The coronavirus pandemic has forever changed the microchip industry, kicking its consolidation into high gear as people rely more on massive data centers to host their video conferences and other productivity services. Capping off a year of massive change for semiconductors, AMD agreed to buy rival chipmaker Xilinx in a $35 billion deal.

The two companies announced Tuesday that the all-stock transaction will create the industry’s largest high-performance computing company and further bolster AMD’s growing portfolio. Combined, it will have 13,000 employees with the deal expected to close at the end of 2021. Together, the companies are hoping to further establish itself against Intel and other rivals as demand booms for chips needed for computers, cars and aerospace.

Xilinx has also been working to penetrate data centers with programmable processors that help speed up specialized tasks such as compressing videos or providing digital encryption. Its primary rival in the area, Altera, was scooped up by Intel for $16.7 billion in 2015 in what was then Intel’s largest-ever deal.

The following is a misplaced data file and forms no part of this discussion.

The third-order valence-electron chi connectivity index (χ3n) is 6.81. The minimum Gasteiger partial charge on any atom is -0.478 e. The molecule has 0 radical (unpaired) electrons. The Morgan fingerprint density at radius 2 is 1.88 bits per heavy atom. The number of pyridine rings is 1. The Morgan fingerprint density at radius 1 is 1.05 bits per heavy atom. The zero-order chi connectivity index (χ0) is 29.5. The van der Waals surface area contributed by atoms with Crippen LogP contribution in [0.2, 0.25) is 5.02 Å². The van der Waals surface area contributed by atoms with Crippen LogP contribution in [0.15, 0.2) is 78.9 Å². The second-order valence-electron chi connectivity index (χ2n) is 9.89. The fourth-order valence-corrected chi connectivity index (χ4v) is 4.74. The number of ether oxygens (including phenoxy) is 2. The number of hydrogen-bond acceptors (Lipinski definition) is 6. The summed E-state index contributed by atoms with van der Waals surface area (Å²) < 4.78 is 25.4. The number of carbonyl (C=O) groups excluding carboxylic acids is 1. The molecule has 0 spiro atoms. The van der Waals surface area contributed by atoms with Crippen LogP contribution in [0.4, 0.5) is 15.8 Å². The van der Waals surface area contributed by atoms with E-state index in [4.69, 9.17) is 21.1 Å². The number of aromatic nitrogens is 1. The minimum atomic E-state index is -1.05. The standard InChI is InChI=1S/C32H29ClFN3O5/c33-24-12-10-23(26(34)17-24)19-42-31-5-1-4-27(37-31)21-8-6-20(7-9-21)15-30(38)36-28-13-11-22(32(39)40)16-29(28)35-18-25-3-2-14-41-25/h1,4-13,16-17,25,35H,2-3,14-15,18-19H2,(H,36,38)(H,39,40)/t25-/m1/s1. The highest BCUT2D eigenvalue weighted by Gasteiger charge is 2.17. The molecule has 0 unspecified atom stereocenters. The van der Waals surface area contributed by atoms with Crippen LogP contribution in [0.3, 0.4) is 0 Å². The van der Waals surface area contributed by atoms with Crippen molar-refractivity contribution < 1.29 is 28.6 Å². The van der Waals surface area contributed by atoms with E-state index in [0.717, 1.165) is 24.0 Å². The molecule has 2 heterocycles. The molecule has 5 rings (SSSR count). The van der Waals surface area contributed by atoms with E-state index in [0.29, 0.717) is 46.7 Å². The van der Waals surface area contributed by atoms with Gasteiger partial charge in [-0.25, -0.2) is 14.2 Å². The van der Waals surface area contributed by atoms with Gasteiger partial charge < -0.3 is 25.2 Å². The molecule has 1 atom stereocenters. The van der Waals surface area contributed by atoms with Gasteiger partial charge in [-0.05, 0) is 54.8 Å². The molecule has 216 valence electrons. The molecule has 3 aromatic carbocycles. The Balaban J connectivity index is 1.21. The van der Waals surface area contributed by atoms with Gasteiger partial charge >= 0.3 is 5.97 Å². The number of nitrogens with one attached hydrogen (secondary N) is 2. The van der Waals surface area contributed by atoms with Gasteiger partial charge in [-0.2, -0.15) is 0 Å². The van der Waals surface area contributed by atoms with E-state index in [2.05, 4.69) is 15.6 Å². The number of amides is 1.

“There are some areas where we’re very strong, and we will be able to accelerate some of the adoption of the Xilinx product family,” Su told Reuters in an interview. “And there are some areas where (Xilinx CEO) Victor (Peng) is very strong, and we believe that we’ll be able to accelerate some of the AMD products into those markets.”

The tie-up comes at a time when Intel’s manufacturing technology has fallen years behind TSMC’s. AMD, which spun off its factories nearly a decade ago, has rocketed ahead of Intel with chips that perform better. The performance edge helped AMD gain its best market share since 2013 at slightly less than 20% of the CPU market, which has in turn pushed its shares up 68% between the start of the year and the close of trade on Oct. 26.

Todd Horwitz Chief Strategist
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